At 03:31 AM 3/31/00 -0500, Gabors wrote:
>Has anybody looked at the use of anti-emetics with ketamine? The only
>downside of its use in my practice has been that a few patients vomit after
>the dissociation wears off. I have not routinely given an anti-emetic on a
>prophylactic basis - and a quick search did not find anything specifically
This has not been studied, and since the overall prevalence of emesis is
only 6.7% (1) the role for routine prophylactic therapy is unclear. Older
children are at higher risk, although the prevalence in 10-15 yo's is still
only 17% (2).
A randomized controlled trial designed to detect a 50% reduction in emesis
(ie, from 6.7% to 3.3%) would require 1,404 total subjects (Stata 6.0,
alpha=.05, beta=0.2). Any takers? ;)
Individuals interested in the concept of prophylactic antiemetics should
definitely read James Li's anecdotal experience in Africa using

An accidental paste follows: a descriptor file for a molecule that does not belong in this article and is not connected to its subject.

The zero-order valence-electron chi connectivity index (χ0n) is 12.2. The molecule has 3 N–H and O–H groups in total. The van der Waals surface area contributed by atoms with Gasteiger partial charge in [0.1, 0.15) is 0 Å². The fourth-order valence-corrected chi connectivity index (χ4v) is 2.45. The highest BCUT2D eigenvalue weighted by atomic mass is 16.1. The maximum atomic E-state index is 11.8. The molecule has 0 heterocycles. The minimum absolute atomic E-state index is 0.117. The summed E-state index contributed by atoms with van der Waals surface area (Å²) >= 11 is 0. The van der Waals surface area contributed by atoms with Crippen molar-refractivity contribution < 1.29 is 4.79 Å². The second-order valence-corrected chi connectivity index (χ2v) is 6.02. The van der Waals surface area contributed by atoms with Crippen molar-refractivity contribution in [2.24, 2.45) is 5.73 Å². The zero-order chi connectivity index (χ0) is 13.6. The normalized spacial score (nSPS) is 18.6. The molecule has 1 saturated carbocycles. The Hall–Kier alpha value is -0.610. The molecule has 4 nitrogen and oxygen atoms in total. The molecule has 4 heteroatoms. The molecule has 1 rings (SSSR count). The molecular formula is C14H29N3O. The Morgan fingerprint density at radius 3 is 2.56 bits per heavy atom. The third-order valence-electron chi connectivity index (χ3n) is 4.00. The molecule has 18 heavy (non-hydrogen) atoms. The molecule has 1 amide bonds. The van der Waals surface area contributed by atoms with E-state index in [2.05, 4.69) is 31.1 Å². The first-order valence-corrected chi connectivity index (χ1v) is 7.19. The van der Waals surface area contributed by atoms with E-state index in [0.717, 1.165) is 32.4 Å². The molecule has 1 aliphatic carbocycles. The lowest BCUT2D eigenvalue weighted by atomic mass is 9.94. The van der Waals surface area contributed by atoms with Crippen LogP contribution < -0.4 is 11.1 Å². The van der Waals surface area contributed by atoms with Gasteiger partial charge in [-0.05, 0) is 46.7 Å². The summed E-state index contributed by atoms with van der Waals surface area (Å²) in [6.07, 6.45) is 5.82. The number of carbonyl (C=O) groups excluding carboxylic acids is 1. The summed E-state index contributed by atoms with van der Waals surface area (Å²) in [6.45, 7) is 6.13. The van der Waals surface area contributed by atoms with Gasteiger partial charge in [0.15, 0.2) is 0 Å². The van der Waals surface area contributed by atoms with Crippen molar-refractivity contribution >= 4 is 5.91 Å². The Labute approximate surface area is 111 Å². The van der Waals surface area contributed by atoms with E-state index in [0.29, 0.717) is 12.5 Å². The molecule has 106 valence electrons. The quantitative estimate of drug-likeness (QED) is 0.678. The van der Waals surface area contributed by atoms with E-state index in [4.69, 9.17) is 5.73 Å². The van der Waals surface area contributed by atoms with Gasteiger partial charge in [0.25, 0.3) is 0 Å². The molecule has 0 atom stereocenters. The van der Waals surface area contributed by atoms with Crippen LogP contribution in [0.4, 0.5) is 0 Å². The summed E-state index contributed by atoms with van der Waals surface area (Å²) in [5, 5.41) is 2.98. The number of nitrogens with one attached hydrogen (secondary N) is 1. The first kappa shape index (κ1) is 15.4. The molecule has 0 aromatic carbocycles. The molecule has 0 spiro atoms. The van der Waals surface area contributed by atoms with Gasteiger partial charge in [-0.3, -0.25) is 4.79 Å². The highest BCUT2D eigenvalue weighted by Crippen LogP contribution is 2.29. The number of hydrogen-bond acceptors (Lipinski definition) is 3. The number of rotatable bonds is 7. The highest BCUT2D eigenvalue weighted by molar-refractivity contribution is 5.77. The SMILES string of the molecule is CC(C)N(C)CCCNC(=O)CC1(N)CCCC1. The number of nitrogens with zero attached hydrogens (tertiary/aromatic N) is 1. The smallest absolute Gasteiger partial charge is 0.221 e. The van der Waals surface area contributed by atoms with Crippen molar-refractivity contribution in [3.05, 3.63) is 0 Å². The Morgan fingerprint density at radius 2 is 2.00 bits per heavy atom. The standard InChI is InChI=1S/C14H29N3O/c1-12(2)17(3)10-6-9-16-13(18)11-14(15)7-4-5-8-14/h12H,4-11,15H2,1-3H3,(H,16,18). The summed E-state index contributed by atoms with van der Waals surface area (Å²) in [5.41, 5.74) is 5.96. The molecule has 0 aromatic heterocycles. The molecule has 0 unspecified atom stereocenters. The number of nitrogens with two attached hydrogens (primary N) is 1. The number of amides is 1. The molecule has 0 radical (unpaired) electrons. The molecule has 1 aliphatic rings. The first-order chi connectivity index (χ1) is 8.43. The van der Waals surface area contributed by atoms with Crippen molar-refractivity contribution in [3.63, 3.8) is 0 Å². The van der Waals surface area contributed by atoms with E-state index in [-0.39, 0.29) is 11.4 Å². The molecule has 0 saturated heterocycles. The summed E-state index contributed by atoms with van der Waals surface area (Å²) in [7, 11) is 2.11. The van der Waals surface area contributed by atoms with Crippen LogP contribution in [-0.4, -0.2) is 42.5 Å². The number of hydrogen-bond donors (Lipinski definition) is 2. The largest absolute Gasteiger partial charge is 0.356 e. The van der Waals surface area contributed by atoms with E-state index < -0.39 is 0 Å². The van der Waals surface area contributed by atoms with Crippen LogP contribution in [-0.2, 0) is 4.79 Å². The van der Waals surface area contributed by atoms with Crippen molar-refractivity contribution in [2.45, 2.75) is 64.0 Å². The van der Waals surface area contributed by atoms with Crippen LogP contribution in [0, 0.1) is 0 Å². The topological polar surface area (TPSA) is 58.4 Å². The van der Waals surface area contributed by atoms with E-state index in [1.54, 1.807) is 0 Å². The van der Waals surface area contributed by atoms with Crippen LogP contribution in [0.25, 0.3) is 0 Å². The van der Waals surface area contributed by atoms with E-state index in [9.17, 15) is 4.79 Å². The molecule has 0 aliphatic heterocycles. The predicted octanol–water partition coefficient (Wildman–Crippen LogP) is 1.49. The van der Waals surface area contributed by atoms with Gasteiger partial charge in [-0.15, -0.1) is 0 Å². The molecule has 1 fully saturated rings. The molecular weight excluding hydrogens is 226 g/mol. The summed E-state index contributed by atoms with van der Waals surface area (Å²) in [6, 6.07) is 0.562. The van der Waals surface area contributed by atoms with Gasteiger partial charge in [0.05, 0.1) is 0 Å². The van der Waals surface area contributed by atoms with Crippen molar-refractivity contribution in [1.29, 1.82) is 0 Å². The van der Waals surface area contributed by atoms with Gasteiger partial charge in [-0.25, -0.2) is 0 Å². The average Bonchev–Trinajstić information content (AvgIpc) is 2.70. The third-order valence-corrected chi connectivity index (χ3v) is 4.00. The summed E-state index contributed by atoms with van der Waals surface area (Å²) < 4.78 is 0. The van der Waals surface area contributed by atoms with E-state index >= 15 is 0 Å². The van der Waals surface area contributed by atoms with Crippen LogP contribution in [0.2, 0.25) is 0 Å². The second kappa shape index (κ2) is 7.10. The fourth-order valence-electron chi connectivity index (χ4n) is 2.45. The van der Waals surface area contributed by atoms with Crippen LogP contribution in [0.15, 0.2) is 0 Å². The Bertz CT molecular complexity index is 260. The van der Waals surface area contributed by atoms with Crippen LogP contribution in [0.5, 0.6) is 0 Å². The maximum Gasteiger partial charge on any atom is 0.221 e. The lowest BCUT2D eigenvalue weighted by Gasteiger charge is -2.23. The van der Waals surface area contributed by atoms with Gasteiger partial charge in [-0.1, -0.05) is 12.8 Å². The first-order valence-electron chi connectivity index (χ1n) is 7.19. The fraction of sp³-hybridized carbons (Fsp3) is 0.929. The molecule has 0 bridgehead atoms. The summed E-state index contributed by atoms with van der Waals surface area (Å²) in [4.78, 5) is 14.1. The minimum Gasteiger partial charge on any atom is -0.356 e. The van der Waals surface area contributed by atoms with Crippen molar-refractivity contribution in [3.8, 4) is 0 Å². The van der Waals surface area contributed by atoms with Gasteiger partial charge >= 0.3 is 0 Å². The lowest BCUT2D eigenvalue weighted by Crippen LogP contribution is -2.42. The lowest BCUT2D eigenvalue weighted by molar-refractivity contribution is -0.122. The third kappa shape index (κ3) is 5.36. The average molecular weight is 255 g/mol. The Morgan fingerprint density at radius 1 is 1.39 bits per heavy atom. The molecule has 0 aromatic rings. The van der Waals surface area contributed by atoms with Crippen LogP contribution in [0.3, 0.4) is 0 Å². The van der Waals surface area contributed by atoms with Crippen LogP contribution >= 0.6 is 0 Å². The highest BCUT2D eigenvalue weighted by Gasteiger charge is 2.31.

1. Green SM, Rothrock SG, Lynch EL, et al: Intramuscular ketamine for
pediatric sedation in the emergency department: Safety profile with 1,022
cases. Ann Emerg Med 1998; 31:688-697.
2. Green SM, Kuppermann N, Rothrock SG, Hummel CB, Ho M: Predictors of
adverse events with ketamine sedation in children. Ann Emerg Med 2000;
3. Li J: Ketamine: emergency applications. In: Plantz SH, senior editor.
Emergency Medicine Text. Boston: Boston Medical Publishing Corp., 1999.
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